How Chas and Dave ended up on an Eminem track

Gertcha lugs round this

Some sniffy reactions to Chas and Dave's appearance on the Today programme this morning, but I don't care (I don't care, I don't care if he comes round here …) The doyens of pub rock can do little wrong in my opinion. And if you don't trust that, maybe you'll trust the opinion of Eminem. He sampled their work for his first hit ‘My Name Is …'

How Chas and Dave ended up on an Eminem track

Or rather he sampled Labi Siffre's work, in the form of the track I Got The ... from Siffre's 1975 album Remember My Name. But who are two of the session musicians on that track? None other than Chas Hodges and Dave Peacock, in the days before they teamed up and consigned their surnames to obscurity. Chas played guitar, Dave bass.

Chas confirmed the story when I checked it during research for my book The Importance of Being Trivial. The first he heard of his connection with rap royalty, he told me, was from his son. ‘He came into the room and said, “I can't believe it - my dad's on a worldwide hit!"' What about royalties? ‘We ain't had any yet,' said Chas, ‘but someone's chasing it up. We've signed something, anyway.'

You can hear the track in question here (the relevant section starts at 2'08"). And once you have, you'll never listen to Rabbit in the same way again ...

 

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Big Ben

On a visit to Big Ben, I was told that if you stand at the bottom of the tower with a portable radio and listen to the chimes on Radio 4 (they still transmit them live), you hear them on the radio before you hear them ‘for real’. I couldn’t believe it – but was intrigued enough to try it for myself. And you know what? It’s absolutely true. The bongs come out of the radio a fraction of a second before they reach your ears from the top of the tower. It’s something so silly, so counter-intuitive, that you have to tell people. (Well, I did.) Researching the explanation, I found that it’s because radio waves travel at the speed of light (186,000 miles per second) rather than the 700 or so miles per hour at which sound waves travel. The signal travelling down the wire from the microphone to the BBC goes at the speed of light too. Hence the radio version overtaking the real one.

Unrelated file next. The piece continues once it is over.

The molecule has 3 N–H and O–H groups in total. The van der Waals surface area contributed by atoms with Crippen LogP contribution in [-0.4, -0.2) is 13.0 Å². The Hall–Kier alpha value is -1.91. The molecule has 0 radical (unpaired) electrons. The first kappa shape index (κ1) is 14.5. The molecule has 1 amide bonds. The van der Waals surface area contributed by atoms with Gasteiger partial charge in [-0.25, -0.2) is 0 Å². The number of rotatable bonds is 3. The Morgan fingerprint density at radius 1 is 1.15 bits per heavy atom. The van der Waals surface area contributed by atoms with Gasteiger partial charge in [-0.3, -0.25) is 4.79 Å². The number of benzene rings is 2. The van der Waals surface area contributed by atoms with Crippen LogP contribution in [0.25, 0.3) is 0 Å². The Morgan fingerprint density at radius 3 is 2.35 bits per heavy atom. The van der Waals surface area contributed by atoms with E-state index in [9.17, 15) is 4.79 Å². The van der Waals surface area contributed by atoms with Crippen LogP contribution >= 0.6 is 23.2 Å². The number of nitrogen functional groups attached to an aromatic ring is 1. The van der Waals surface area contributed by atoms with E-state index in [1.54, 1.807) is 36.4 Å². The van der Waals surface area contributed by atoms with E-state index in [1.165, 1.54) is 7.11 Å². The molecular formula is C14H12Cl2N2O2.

I realised that this would be the perfect way to teach the principle in school physics lessons. Instead of a boring teacher droning on that ‘radio waves travel at the speed of light’, illustrate it with this beautiful and quirky little fact. The kids will remember it then. I certainly would have done if my physics teacher had taken this approach. As it was I had to wait until I heard a piece of so-called ‘trivia’ in my thirties.